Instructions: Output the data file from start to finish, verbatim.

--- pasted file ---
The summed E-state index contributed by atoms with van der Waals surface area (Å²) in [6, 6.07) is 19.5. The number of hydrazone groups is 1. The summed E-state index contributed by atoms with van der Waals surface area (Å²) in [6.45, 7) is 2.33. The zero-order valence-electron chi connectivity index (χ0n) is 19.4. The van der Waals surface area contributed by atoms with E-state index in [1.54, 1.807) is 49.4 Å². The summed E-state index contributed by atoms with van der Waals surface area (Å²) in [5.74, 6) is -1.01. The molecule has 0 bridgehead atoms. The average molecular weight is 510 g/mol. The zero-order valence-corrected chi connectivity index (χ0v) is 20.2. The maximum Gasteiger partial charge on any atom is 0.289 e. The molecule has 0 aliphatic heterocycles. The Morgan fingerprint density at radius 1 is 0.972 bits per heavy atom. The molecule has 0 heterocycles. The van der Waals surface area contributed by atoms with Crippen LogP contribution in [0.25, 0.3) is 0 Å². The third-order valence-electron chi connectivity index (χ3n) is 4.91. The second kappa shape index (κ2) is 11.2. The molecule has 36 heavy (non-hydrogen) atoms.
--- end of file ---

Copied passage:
The summed E-state index contributed by atoms with van der Waals surface area (Å²) in [6, 6.07) is 19.5. The number of hydrazone groups is 1. The summed E-state index contributed by atoms with van der Waals surface area (Å²) in [6.45, 7) is 2.33. The zero-order valence-electron chi connectivity index (χ0n) is 19.4. The van der Waals surface area contributed by atoms with E-state index in [1.54, 1.807) is 49.4 Å². The summed E-state index contributed by atoms with van der Waals surface area (Å²) in [5.74, 6) is -1.01. The molecule has 0 bridgehead atoms. The average molecular weight is 510 g/mol. The zero-order valence-corrected chi connectivity index (χ0v) is 20.2. The maximum Gasteiger partial charge on any atom is 0.289 e. The molecule has 0 aliphatic heterocycles. The Morgan fingerprint density at radius 1 is 0.972 bits per heavy atom. The molecule has 0 heterocycles. The van der Waals surface area contributed by atoms with Crippen LogP contribution in [0.25, 0.3) is 0 Å². The third-order valence-electron chi connectivity index (χ3n) is 4.91. The second kappa shape index (κ2) is 11.2. The molecule has 36 heavy (non-hydrogen) atoms.